Multimedia: Videos for Teaching about Islam

We’re on a bit of kick looking for resources for teaching about Islam, maybe because we feel relatively ignorant ourselves. One of us lived in Senegal, West Africa for a few months and became fascinated by the pause in the flow of daily university life as large crowds of students stopped and gathered for afternoon prayer.

(Let’s also pause here for a note: we welcome constructive criticism and guest writers who have deeper knowledge of Islam and the resources available for teaching students about it).

Here are two videos about Islam, appropriate for high school students. The first covers main tenets and some history of the religion and the second addresses common present-day stereotypes of American Muslims. The latter is particularly relevant given the uptick in anti-Muslim incidents during and after the presidential campaign, as reported by the Southern Poverty Law Center.

From PBS Learning, here’s John Green in a 13 minute video entitled Islam, the Quran, and the Five Pillars All Without a Flamewar. In the video, Green “teaches you the history of Islam, including the revelation of the Qu’ran to Muhammad, the five pillars of Islam, how the Islamic empire got its start, the Rightly Guided Caliphs, and more.”

Also from PBS Learning and Unity Productions Foundation, here’s another video, of 11 minutes in length: Muslim Americans, Fact vs. Fiction.  The video “provides poll-based answers to the most frequent questions Americans ask about their Muslim neighbors [and]… debunks stereotypes and separates many of the prevailing fictions about Islam and American Muslims.”

Both videos are informative and thought-provoking, even for adults.

* smallstones is grateful to the PBS Education “Teacher’s Lounge” blog post by Rachel Otty, Teaching Islam: Deconstructing Myths and Clarifying Truths, for introducing us to these videos.


♣ The Resource ♣

PBS Learning Media. (2012). Islam, the Quran, and the Five Pillars All Without a Flamewar – Crash Course World History. Retrieved from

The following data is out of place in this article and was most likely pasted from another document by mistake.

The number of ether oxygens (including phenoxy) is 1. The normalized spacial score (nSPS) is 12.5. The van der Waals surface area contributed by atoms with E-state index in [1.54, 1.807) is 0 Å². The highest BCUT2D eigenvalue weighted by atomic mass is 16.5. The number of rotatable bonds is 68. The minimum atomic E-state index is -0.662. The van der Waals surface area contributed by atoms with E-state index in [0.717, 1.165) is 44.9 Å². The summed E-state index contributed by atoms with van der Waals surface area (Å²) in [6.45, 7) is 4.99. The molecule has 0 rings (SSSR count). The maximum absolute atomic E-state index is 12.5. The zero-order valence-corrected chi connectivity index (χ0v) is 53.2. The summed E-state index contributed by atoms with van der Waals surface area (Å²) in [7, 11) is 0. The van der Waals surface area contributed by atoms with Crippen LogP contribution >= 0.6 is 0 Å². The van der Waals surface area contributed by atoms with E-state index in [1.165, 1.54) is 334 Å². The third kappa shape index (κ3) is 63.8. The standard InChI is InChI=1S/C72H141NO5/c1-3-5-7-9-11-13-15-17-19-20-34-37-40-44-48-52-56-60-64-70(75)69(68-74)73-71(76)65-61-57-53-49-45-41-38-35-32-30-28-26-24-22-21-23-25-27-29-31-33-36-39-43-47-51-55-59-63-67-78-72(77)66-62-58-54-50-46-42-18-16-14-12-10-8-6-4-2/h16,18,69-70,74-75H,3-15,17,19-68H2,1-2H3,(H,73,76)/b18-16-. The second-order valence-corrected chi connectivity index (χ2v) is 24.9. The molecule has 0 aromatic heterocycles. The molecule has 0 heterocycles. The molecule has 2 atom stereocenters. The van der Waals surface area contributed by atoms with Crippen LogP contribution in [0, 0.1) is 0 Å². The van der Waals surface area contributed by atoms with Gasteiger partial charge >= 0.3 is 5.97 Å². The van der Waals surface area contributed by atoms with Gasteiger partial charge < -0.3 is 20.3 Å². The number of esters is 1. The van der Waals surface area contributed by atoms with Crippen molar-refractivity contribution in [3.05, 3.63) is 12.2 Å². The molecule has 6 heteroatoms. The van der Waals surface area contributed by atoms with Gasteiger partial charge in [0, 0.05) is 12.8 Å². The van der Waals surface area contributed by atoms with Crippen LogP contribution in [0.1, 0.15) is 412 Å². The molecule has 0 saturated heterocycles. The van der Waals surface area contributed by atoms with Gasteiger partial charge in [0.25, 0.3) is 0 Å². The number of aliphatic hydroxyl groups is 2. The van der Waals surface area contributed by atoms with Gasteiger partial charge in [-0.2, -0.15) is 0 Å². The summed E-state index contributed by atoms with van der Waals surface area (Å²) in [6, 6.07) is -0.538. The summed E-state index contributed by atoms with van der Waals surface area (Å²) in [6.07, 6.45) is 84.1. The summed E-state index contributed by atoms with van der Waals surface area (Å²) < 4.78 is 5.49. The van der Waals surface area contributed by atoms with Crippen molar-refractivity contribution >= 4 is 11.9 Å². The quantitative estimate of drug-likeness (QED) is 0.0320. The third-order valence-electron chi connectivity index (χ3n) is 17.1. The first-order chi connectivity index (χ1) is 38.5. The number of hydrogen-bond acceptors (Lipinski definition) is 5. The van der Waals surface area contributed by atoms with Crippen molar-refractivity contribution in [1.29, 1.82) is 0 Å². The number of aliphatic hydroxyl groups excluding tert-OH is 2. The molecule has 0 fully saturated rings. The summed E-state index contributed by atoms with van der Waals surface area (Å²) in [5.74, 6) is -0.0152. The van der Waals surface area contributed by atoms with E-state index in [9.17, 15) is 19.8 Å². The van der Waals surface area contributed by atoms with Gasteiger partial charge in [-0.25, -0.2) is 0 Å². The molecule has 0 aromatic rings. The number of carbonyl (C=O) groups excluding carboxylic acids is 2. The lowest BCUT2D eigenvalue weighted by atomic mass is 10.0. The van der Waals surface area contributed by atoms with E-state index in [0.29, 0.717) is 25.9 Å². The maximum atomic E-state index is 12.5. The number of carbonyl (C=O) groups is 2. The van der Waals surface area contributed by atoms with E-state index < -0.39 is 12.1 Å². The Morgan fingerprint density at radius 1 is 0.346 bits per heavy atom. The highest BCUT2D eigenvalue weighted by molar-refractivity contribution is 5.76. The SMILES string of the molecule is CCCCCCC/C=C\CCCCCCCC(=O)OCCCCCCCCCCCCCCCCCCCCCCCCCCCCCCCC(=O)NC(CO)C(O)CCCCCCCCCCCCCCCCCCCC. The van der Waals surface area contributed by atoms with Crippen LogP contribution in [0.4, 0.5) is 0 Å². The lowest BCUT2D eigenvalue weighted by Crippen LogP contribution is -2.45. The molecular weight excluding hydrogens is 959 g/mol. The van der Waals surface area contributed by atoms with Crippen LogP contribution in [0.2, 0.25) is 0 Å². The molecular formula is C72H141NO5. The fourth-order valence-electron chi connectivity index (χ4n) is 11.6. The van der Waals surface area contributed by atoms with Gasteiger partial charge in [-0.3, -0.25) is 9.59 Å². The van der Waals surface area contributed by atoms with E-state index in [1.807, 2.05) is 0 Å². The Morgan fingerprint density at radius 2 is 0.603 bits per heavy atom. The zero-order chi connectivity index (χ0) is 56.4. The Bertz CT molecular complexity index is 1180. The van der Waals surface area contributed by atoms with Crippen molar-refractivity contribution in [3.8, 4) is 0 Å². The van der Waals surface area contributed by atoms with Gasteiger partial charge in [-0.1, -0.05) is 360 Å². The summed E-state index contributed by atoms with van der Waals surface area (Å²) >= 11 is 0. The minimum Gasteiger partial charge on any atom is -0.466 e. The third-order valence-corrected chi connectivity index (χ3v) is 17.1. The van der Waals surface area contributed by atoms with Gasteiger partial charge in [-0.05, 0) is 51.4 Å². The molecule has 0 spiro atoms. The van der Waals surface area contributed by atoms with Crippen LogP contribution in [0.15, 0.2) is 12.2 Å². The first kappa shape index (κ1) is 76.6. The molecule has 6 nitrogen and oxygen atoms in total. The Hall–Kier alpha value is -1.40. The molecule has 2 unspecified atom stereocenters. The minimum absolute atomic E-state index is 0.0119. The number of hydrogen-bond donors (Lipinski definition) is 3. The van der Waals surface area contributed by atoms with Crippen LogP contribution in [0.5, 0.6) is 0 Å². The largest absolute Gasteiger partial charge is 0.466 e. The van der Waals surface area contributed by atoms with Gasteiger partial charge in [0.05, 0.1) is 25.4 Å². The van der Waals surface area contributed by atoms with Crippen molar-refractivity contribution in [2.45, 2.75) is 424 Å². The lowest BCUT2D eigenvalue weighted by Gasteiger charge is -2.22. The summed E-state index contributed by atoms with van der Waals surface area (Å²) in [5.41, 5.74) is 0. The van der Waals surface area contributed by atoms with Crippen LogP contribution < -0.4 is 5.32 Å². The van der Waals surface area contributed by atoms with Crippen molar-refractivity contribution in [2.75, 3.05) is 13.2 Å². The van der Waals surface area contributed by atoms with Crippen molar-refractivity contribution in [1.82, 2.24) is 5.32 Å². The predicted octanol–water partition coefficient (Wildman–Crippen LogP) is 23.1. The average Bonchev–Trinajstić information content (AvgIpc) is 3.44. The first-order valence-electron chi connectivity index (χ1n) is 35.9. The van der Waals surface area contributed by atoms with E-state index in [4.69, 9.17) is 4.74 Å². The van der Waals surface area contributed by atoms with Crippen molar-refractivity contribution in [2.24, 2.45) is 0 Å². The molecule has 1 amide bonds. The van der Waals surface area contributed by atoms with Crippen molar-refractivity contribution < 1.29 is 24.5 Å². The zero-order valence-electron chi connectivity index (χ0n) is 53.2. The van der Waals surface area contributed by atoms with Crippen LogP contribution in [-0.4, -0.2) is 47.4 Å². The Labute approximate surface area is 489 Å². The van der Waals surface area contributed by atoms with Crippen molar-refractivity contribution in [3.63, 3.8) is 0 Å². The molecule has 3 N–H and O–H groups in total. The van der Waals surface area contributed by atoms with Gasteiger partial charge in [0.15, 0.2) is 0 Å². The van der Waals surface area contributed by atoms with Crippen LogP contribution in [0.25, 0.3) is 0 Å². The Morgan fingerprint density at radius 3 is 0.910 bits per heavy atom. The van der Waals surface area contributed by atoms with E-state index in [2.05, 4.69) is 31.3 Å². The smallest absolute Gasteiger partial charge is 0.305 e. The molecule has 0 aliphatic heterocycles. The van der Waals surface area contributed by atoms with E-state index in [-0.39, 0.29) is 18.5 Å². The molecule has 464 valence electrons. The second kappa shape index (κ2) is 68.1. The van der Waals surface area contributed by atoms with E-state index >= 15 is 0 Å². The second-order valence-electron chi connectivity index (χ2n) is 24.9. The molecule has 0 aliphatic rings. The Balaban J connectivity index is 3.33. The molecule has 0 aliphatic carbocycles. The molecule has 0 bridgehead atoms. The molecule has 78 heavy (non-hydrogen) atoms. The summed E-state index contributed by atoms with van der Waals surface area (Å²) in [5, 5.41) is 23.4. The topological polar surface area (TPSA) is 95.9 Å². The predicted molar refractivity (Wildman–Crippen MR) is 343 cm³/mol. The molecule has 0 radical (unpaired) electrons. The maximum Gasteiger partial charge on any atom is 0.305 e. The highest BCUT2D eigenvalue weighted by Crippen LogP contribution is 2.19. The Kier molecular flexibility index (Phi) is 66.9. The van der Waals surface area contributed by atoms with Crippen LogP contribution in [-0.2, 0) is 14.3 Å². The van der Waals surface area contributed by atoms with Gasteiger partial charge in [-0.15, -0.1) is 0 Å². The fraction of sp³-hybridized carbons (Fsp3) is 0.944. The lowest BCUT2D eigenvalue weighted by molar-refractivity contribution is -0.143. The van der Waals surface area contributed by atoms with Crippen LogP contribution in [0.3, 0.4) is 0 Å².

PBS Learning Media. (2015). American Muslims: Fact vs. Fiction. Unity Productions Foundation. Retrieved from

“One Survivor Remembers”

The number one question I get is, “ What can I do?” In that question already lies the answer. Follow your instincts to do some- thing you believe in or care about. When you get to the end of your day or your life, you must answer to yourself, to be able to say, “If I saw something wrong, I spoke up.” When you make a decision based on instincts, you won’t regret things later.

–Gerda Weissman Klein

From the Southern Poverty Law Center, in partnership with the United States Holocaust Memorial Museum, is the middle school curriculum, “One Survivor Remembers.” The title’s survivor, Gerda Weissman Klein, was a prisoner for six years in a Nazi concentration camp.

The curriculum includes free online access to a 1995 documentary on Klein’s life, a contemporary interview with Klein, a detailed teacher’s guide, digital handouts and primary documents, and lesson plans.

Notably, these lesson plans include activities asking students to respond to both WWII-era and 21st century antisemitic political cartoons and propaganda. The prompts are easily transferrable to material gathered today.